How to understand your comment, please explain, for example in this case:

https://japantoday.com/category/tokyo-2020-olympics/New-Zealand-selects-transgender-athlete-Hubbard-for-Olympic-women's-weightlifting-team

Tokyo 2020 Olympics

New Zealand selects transgender athlete Hubbard for Olympic women's weightlifting team

If I am now against that this person is allowed to join the female New Zealand Olypmic team is this hate speech or not?

5 ( +5 / -0 )

If I am now against that this person is allowed to join the female New Zealand Olypmic team is this hate speech or not?

I am not sure, that is why we need the government to tell us.

-5 ( +1 / -6 )

If I am now against that this person is allowed to join the female New Zealand Olypmic team is this hate speech or not?

Depends on the reason.

-4 ( +4 / -8 )

Very good !!... As every decent, modern and developed country should do, not like a country that I know that has not yet passed the end of its civil war in 1865 and does not want to leave there..

-7 ( +3 / -10 )

If I am now against that this person is allowed to join the female New Zealand Olypmic team is this hate speech or not?

I would say that if your comments largely refer to the situation (the athlete in question being selected) and not specifically about the athlete, then that would not be hate speech. If you were to make certain comments directly about the athlete, then it would be less clear cut. That’s a layman’s POV though.

-7 ( +0 / -7 )

It also proposed provisions that would protect trans, gender diverse and intersex people from discrimination. Current laws only target speech that "excite hostility" against a person or group on the grounds of their color, race or ethnicity.

As a socialist I say let them rail and flail on. Words are words. Cliche, but sticks and stones. But let the internet commons tear into them and mock them to their hearts content as well. They are a vocal minority in their conservative safe spaces.

There is a "whataboutism" to commons in the internet commons where specifically criticizing ignorant, bigoted views is also censored as "offensive/vulgar"....

-1 ( +4 / -5 )

Express sisterToday 02:35 pm JST

If I am now against that this person is allowed to join the female New Zealand Olympic team is this hate speech or not?

> Depends on the reason.

Why MUST I give a reason to justify my opinion, if somebody is accusing me of hate speech?

I have the right to say, I am against it (or to vote against it etc.) and there is no obligation to specify why I am against it.

The person who is accusing me has to give an reasonable explanation why it is hate speech.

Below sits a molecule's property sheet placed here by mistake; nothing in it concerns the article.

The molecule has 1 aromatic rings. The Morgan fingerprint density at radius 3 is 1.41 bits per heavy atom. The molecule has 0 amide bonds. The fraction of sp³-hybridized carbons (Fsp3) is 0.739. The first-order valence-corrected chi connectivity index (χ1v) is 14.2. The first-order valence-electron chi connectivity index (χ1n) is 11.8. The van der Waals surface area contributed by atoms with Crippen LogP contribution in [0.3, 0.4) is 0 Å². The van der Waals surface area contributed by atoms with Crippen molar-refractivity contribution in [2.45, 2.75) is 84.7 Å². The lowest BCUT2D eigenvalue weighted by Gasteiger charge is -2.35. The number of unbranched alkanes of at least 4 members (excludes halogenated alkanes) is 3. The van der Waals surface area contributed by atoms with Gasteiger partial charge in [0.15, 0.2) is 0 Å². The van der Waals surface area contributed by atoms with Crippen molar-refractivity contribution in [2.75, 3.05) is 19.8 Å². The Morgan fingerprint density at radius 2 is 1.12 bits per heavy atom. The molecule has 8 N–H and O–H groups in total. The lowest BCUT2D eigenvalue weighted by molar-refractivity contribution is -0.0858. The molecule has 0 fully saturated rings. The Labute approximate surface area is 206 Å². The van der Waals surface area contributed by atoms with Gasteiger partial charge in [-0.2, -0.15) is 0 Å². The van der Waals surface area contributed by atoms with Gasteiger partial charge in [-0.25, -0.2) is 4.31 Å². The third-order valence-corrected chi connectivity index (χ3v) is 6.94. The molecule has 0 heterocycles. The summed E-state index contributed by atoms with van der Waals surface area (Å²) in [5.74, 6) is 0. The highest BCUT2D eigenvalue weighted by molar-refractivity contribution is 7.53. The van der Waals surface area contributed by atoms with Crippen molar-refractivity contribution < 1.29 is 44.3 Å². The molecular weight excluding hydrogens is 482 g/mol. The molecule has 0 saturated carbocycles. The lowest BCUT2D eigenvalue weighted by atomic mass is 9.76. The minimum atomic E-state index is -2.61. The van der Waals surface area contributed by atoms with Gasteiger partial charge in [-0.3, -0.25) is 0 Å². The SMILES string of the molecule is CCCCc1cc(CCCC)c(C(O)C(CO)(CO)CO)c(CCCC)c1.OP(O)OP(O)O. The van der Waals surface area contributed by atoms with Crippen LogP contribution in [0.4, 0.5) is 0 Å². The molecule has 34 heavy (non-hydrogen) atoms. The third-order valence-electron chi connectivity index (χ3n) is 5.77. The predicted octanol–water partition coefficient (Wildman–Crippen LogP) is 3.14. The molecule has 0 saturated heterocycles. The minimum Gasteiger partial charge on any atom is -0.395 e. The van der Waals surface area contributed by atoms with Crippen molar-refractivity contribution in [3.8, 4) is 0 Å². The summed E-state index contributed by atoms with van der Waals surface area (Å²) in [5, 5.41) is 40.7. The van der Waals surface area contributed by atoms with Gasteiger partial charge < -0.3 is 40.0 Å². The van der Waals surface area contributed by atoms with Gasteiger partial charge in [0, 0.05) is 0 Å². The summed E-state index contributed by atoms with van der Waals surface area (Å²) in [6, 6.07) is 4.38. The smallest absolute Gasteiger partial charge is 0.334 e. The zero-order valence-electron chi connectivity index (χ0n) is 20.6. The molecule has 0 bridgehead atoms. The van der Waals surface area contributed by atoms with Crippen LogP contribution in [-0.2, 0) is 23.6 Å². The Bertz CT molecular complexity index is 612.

And in case if a court decides, it is not hate speech, can I then file a lawsuit against this accuser for hate speech against me and will I win it?

7 ( +8 / -1 )

Oh god yet more PC nonsense. The ordinary people have had enough of all this lefty woke rubbish. I forecast a coming revolution which will sweep away this utter garbage.

10 ( +13 / -3 )

Where I would brook censorship would be the multiple obvious troll accounts to magnify their voices, Trumpian copy paste word salad and transparent sock puppets.

-3 ( +2 / -5 )

Of course the speaker will likely have to prove it’s NOT rather than government proving it is.

also political affiliation will of course be considered.

4 ( +6 / -2 )

Freedom means being able to express your opinion, no matter how objectionable. "Hate Speech" laws and censorship are Fascistic.

1 ( +4 / -3 )

People seem to quickly forget that popular and safe opinions do not need protection. Vulgar, controversial, and yes hateful speech needs protecting the most. Because who is to say when YOUR supposed safe and popular opinion will fall out of fashion and be classed as hateful?

Laws already exist about direct incitement to violence or crime. Barring that, the government has no place in the minds or mouths of the people. It is better to let the ignorant and hateful do their thing, that way they are exposed and can be mocked into submission.

5 ( +7 / -2 )

All it takes is one such idiot and your gun rights will be trampled upon.

In New Zealand, gun ownership was never a right, but a privilege. And I'm saying this as a person whose family had to sell back their semi-automatic rifles (tools of the farming trade) to the government because of that idiot.

3 ( +3 / -0 )

Why MUST I give a reason to justify my opinion, if somebody is accusing me of hate speech?

If you said, "wait, Hubbard isn't the strongest lifter, why is she chosen for the Olympic team?", that's not hateful. Why pick someone who isn't the best?

If you say, "Hubbard isn't a woman", it is.

I have the right to say, I am against it (or to vote against it etc.) and there is no obligation to specify why I am against it.

There is. If I say, "I am against Kamala Harris as Vice-President", and you ask why, then "I have serious problems with the decisions she made when she was California's AG", that might be fine (depending on what those problems are, of course), but "I don't think any woman should be elected to office" is bigoted.